- Director: Reed Morano et al.
- Writer: Margaret Atwood; Bruce Miller
- Producer: Joseph Boccia
For a television production, The Handmaid's Tale is almost faultless...although, thoroughly joyless. This is a hard-watch from beginning to whenever it ends.
It almost seems like sacrilege to criticise this much-lauded, much-expanded adaptation of Margaret Atwwood's eponymous novel...but, when you stretch something this good too far...something has to give. And that 'give' is credibility...
The set-up of Gilead as a partiarchal, totalitarian, fundamentalist Christian Theocracy is as vague as the notion that this could actually happen...those who inhabit Gilead were not born in its all-protective bubble...they [all] have [very] recent memories of their lost freedoms. Surely, the most powerful form of activism is fighting for those rights and freedoms you once had...there's not a lot of fighting going on here...just day-in, day-out misery and drudgery...and, [duty-bound] rape!
C'mon...everyone would be fleeing [en masse] across the border [live or die trying] to the all-free, all-partying Canada...rather than remain in this bible-bashing-expanded-belt...Atwood is herself Canadian...not just a hint of anti-Americanism...but, a great big dollop.
The Handmaid's Tale is anti-many-things...religion, America, feminism and men!
For the sake of argument let's just accept Gilead as it is...'tis a fiction aferall, suspend that there disbelief. However...the euphemistically named 'The Ceremony' is a whole different ball-game... men-of-status are required to perform perfunctory acts of routine copulation with neither foreplay nor stimulation [nor consent]. Admittedly, there are a few [men] who could rise in [and relish] such circumstances...but, on the whole, no! There is one thing that women know absolutely nothing about and that is the psyche of the penis. Hell, men don't know anything about it either...because, the penis has a wholly unpredictable mind of its own! There are those who are ruled by the penis and those who are slaves to it...throw in some rock hard religion and dystopia comes a-knocking!
Now, there's something mighty bewildering about this tale, it would seem [more radical?!?] feminists have adopted it as their raison d'être - how on earth did they manage to spin that one around? For...this story highlights exactly what's wrong with feminism...women! Women are feminism's greatest enemy, the vast majority of women recoil at the very mention of the word and Margaret Atwood is - on file - not a feminist. No matter how many feminists interpret her work as being feminist, it is not feminist and neither is this adaptation. Want more evidence? Just look at June/Offred's [feminist] mother...a card-carrying, clichéd caricature - a rather cruel depiction of how a feminist is perceived by other [non-feminist] women...without empathy.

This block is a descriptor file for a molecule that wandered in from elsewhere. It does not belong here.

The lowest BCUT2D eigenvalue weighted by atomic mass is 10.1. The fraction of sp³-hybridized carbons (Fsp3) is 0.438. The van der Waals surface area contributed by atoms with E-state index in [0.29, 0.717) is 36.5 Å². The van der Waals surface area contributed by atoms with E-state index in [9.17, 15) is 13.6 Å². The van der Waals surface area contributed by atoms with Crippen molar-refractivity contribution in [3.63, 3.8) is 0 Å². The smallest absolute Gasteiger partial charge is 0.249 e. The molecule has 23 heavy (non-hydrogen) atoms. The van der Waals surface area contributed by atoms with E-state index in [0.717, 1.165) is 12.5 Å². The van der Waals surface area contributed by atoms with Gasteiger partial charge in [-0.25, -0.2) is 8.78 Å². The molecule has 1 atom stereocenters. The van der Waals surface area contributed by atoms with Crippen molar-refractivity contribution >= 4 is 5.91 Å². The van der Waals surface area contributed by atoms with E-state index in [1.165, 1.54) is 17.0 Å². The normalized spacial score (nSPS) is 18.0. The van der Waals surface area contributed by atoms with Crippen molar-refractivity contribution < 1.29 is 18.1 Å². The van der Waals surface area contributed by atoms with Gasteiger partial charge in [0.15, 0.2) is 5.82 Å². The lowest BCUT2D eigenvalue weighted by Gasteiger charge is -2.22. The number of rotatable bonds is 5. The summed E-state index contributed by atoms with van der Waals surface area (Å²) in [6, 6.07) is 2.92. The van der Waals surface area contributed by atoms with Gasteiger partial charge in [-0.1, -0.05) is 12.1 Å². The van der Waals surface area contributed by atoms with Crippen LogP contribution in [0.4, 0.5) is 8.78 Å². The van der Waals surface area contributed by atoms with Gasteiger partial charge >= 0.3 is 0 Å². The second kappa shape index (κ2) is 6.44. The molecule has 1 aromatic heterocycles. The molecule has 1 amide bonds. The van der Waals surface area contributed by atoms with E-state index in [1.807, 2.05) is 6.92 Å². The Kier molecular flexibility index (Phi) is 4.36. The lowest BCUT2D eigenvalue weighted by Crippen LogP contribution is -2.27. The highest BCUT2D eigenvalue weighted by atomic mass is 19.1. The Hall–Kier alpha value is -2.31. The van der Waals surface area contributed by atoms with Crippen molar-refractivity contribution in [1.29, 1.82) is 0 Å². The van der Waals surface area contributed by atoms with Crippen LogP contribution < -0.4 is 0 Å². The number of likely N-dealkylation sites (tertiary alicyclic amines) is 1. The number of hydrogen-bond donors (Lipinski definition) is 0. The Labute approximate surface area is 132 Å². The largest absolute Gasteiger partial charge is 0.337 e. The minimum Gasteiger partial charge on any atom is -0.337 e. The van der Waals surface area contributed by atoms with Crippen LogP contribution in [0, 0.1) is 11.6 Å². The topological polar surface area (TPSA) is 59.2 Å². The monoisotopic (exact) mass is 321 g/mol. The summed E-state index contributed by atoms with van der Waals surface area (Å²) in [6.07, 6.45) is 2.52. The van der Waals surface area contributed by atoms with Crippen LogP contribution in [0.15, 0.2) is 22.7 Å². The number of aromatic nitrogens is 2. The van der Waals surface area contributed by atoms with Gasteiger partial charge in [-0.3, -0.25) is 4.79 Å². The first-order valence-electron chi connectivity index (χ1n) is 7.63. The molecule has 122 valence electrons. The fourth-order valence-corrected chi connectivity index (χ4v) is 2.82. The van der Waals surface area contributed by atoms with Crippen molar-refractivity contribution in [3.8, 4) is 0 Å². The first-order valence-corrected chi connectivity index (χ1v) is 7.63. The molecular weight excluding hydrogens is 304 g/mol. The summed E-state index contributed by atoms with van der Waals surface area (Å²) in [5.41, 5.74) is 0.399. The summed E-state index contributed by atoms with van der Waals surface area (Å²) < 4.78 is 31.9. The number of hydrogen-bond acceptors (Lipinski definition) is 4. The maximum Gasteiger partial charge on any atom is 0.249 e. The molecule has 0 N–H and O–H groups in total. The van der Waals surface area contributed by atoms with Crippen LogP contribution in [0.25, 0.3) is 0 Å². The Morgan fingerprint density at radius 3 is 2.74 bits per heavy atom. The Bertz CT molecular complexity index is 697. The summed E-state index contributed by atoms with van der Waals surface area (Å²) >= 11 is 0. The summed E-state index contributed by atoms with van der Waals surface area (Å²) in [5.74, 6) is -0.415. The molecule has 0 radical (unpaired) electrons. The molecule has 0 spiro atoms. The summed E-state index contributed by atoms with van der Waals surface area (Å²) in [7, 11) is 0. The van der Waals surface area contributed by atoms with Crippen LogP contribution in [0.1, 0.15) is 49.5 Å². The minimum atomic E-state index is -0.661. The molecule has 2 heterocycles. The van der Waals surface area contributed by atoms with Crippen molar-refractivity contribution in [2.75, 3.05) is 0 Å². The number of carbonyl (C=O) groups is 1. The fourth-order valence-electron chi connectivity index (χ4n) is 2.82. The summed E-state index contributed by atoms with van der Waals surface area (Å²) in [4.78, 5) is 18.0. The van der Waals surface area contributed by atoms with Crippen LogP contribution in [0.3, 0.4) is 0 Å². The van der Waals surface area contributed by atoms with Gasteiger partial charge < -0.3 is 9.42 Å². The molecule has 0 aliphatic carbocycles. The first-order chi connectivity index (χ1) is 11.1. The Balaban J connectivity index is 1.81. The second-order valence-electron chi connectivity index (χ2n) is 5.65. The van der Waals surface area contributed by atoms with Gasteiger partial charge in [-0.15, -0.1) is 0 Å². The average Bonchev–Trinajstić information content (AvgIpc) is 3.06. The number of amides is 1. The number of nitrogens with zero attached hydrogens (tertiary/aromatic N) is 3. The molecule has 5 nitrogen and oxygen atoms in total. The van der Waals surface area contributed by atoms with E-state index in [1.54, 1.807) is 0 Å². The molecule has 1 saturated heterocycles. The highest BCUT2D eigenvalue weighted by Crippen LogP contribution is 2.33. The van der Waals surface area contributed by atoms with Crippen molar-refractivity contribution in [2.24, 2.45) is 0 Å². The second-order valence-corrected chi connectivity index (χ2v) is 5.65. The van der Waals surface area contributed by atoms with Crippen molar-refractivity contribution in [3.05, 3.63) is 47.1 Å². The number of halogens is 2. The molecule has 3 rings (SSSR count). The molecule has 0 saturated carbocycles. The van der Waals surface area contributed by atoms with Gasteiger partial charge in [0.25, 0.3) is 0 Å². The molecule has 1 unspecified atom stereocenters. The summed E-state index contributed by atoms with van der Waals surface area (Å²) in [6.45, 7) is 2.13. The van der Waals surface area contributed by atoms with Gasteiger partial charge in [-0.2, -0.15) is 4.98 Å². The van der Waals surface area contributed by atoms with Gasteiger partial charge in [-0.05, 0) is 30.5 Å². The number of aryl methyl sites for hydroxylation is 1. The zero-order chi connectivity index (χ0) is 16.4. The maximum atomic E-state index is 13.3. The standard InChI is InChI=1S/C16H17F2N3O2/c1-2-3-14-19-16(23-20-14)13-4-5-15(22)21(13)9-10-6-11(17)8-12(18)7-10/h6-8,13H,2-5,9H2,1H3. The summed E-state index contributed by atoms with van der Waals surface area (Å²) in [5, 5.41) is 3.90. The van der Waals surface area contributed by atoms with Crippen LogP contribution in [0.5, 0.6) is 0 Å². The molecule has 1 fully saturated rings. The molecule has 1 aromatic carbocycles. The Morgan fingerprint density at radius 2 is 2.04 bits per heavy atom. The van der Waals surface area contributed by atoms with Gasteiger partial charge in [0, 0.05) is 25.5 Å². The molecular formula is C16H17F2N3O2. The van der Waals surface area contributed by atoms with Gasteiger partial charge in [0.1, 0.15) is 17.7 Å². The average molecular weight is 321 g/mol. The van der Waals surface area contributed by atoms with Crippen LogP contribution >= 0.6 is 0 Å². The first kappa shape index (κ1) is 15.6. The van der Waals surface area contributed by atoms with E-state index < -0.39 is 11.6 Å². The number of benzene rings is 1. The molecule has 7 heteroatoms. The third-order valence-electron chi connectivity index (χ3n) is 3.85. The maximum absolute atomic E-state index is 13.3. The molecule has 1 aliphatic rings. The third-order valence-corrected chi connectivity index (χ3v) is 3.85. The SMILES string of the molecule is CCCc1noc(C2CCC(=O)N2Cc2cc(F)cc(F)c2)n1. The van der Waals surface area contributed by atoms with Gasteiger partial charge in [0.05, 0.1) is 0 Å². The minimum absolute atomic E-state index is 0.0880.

The most terrifying aspect about this production is the lack of empathy...when empathy runs so low within the sexes, it's hard to imagine how it could exist between the sexes...when that happens, dystopia comes a-knocking!
Yes, this handmaid's tale is bleak...but, beautiful. Apart from quite a few jarring camera jolts, the cinematography is as visual as a well-curated gallery. Production and lighting design don't come much better than this...it's artistry. A little quibble, Elisabeth Moss is - perhaps - too old for the role...but, if you haven't read the book, it won't matter. She delivers a controlled and measured performance - some will argue that she needed to give more. But, here...less is more. Gilead is not the place to show [overt] emotion.
The Handmaid's Tale will probably become a victim of its own success...as it over-stretches and over-reaches the story, something will give and that will be interest. Already the series is a little repetitive...rapes, escapes, gets caughts and that's your lot! Repeat.
And then...there's the last episode of Series 2...talk about symphonic emotion! This tale is going down a whole new avenue. Series 3 can't come soon enough!
Adapted from the classic novel by Margaret Atwood, The Handmaid's Tale is the story of life in the dystopia of Gilead, a totalitarian society in what was formerly the United States. Facing environmental disasters and a plunging birthrate, Gilead is ruled by a twisted fundamentalism in its militarized ‘return to traditional values'. As one of the few remaining fertile women, Offred (Elisabeth Moss) is a Handmaid in the Commander’s household, one of the caste of women forced into sexual servitude as a last desperate attempt to repopulate the world. In this terrifying society, Offred must navigate between Commanders, their cruel Wives, domestic Marthas, and her fellow Handmaids – where anyone could be a spy for Gilead – all with one goal: to survive and find the daughter that was taken from her.